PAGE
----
Never a company to shy away from new music, the Dallas Opera on Saturday finished its world-première run of Everest, which it commissioned from composer Joby Talbot and librettist Gene Scheer. The opera, Mr Talbot’s first effort in the genre, is a dramatic retelling in one act of an ill-fated 1996 climbing expedition. Everest focuses on the characters’ struggles to overcome elements within as well as without, and made for a satisfying second half to Saturday’s program. The evening began with another work, the final act of Alfredo Catalani’s largely forgotten 1892 opera La Wally. The 40-minute duration of the latter could have been distilled into a couple of thrilling vocal runs and high notes, and in any case Everest would have been worth the audience’s while on its own.

On paper, pairing this audacious première with the finale from La Wally looked like a hit. Both are set in the mountains and rely on that setting’s inherent danger for their plots, and the idea of prefacing a new work with a small helping of heavy late Romanticism seemed a nice contrast. The final impression, though, was of one opera that displays real vision and another that has perhaps understandably faded from view.

As we join our heroine Wally at the beginning of Act IV, she has fled into the Alps, leaving worldly concerns behind. Giuseppe, whom she has desired but who is now engaged to another woman, eventually catches up with her and confesses his love. Their two hearts are quite abruptly – and briefly – united before Giuseppe is swept away by an avalanche and Wally throws herself off a cliff in despair.

Melissa Citro, singing the title role for only this fourth and final performance of the run, was a bright spot in an otherwise dull opener to this double-bill. The volatility and power throughout her range were a treat to hear, and her sense of late-Romantic Italian operatic style helped carve out some character depth in short order, without the preceding three acts to set things up. The remaining vocal and orchestral performances were a bit disappointing, and in the end, even this lone act of La Wally collapsed like an unstable mass of snow under its own weight.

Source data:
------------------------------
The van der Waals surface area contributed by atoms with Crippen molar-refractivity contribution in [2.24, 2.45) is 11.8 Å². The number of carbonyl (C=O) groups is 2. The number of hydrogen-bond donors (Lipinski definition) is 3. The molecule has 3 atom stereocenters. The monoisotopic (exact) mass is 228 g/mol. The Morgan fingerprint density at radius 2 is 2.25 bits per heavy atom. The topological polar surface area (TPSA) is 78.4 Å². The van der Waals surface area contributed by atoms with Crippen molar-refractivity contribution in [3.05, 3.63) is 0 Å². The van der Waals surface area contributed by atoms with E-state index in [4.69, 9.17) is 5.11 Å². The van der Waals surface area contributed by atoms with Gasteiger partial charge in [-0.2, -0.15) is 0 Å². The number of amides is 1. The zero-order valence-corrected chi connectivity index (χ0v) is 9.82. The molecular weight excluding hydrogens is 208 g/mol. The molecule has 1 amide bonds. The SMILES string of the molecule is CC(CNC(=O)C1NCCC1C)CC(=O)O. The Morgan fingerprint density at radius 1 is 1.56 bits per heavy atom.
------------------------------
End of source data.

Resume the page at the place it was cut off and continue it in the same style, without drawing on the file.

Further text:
From its evocative orchestral prelude, Everest already showed more promise. The curtain rose to reveal Robert Brill’s stunning yet minimal set, a jumble of white cubes some four feet on each side, stacked at irregular angles and rising roughly 20 feet from the level of the stage. Throughout the opera, the chorus (dressed in all-white and representing the spirits of those who had lost their lives over the centuries on the mountain) perched themselves on various cubes, and the main characters climbed over them, with the spotlight shifting back and forth as the action moved between various plotlines. The cubes also served as a backdrop for projections, designed by Elaine J. McCarthy, suggesting new settings or props: a few bottles of beer, blades of grass, and burning charcoals stood in for a character’s daydream of a Texas barbecue; and the numerals of a ticking digital clock reminded the audience periodically of the climbers’ race against time, and of the larger theme of human mortality.

Mr Scheer’s libretto lent itself to mellifluous solo lines and syllabic, chant-like incantations from the chorus. The text was full of clever touches: toward the end the chorus narrates a zoom-out effect, singing “two souls, a cliff, a peak, a mountain, a range, a country, a continent”, in an apparent paraphrase from Joyce (“Stephen Dedalus/Class of Elements/…Europe/The World/The Universe”); and the figurative stopping of time during an aria here becomes literal, as the chorus reminds us that the time on the summit is still 3:56 after one character’s semi-hallucinatory soliloquy.

Vocally, the performances in Everest were phenomenal across the board, the lead roles of Rob Hall (tenor Andrew Bidlack), Beck Weathers (bass Kevin Burdette), Doug Hansen (baritone Craig Verm) and Jan Arnold (mezzo-soprano Sasha Cooke) strongly differentiated and superbly sung. Conductor Nicole Paiement held things together superbly, eliciting a sweeping and dynamic performance from the orchestra. Mr Talbot’s score relied heavily on orchestral special effects (wind, storms, a beating heart) that were indeed evocative but sometimes at the expense of deeper dramatic meaning. Repetition of motives effectively mimicked the echo of a mountain chasm, and wheezing downward glissandi corresponded with fading strength and shortness of breath, but such devices ultimately didn’t develop very much. Then again, difficulty in forward progress may have been metaphorically significant, and greater familiarity with the work would no doubt aid in understanding. In any case, it was an impressive first foray into opera for Mr Talbot, and yet more adventurous programming (no pun intended) from the Dallas Opera.